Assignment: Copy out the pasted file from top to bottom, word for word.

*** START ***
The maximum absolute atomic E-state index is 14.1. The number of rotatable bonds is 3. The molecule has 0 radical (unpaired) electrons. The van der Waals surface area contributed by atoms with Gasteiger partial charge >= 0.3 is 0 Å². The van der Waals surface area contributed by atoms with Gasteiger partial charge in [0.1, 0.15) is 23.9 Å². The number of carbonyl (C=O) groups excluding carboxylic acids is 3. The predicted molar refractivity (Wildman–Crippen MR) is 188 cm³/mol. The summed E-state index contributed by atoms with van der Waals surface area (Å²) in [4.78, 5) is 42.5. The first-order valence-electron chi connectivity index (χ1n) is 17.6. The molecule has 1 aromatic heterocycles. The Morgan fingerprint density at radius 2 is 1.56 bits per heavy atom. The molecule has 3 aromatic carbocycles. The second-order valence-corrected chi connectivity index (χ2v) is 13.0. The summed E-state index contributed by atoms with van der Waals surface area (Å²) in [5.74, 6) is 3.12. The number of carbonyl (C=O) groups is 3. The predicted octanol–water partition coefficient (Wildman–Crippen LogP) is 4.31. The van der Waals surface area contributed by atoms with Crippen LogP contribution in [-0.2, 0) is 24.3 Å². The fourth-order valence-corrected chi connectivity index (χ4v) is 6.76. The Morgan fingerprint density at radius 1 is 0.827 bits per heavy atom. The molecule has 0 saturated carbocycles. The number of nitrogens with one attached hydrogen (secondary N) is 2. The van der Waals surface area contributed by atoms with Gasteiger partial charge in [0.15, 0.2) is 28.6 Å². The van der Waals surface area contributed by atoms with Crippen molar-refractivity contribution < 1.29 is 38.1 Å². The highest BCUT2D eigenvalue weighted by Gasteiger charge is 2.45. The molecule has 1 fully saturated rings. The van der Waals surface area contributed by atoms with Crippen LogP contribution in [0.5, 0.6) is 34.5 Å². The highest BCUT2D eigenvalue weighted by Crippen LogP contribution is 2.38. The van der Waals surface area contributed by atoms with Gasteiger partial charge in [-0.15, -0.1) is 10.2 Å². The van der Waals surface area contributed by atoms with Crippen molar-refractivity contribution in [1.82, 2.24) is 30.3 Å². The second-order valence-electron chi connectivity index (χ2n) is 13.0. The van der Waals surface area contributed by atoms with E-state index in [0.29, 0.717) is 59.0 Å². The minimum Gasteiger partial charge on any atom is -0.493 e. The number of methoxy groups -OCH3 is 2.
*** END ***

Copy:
The maximum absolute atomic E-state index is 14.1. The number of rotatable bonds is 3. The molecule has 0 radical (unpaired) electrons. The van der Waals surface area contributed by atoms with Gasteiger partial charge >= 0.3 is 0 Å². The van der Waals surface area contributed by atoms with Gasteiger partial charge in [0.1, 0.15) is 23.9 Å². The number of carbonyl (C=O) groups excluding carboxylic acids is 3. The predicted molar refractivity (Wildman–Crippen MR) is 188 cm³/mol. The summed E-state index contributed by atoms with van der Waals surface area (Å²) in [4.78, 5) is 42.5. The first-order valence-electron chi connectivity index (χ1n) is 17.6. The molecule has 1 aromatic heterocycles. The Morgan fingerprint density at radius 2 is 1.56 bits per heavy atom. The molecule has 3 aromatic carbocycles. The second-order valence-corrected chi connectivity index (χ2v) is 13.0. The summed E-state index contributed by atoms with van der Waals surface area (Å²) in [5.74, 6) is 3.12. The number of carbonyl (C=O) groups is 3. The predicted octanol–water partition coefficient (Wildman–Crippen LogP) is 4.31. The van der Waals surface area contributed by atoms with Crippen LogP contribution in [-0.2, 0) is 24.3 Å². The fourth-order valence-corrected chi connectivity index (χ4v) is 6.76. The Morgan fingerprint density at radius 1 is 0.827 bits per heavy atom. The molecule has 0 saturated carbocycles. The number of nitrogens with one attached hydrogen (secondary N) is 2. The van der Waals surface area contributed by atoms with Gasteiger partial charge in [0.15, 0.2) is 28.6 Å². The van der Waals surface area contributed by atoms with Crippen molar-refractivity contribution < 1.29 is 38.1 Å². The highest BCUT2D eigenvalue weighted by Gasteiger charge is 2.45. The molecule has 1 fully saturated rings. The van der Waals surface area contributed by atoms with Crippen LogP contribution in [0.5, 0.6) is 34.5 Å². The highest BCUT2D eigenvalue weighted by Crippen LogP contribution is 2.38. The van der Waals surface area contributed by atoms with Gasteiger partial charge in [-0.15, -0.1) is 10.2 Å². The van der Waals surface area contributed by atoms with Crippen molar-refractivity contribution in [1.82, 2.24) is 30.3 Å². The second-order valence-electron chi connectivity index (χ2n) is 13.0. The van der Waals surface area contributed by atoms with E-state index in [0.29, 0.717) is 59.0 Å². The minimum Gasteiger partial charge on any atom is -0.493 e. The number of methoxy groups -OCH3 is 2.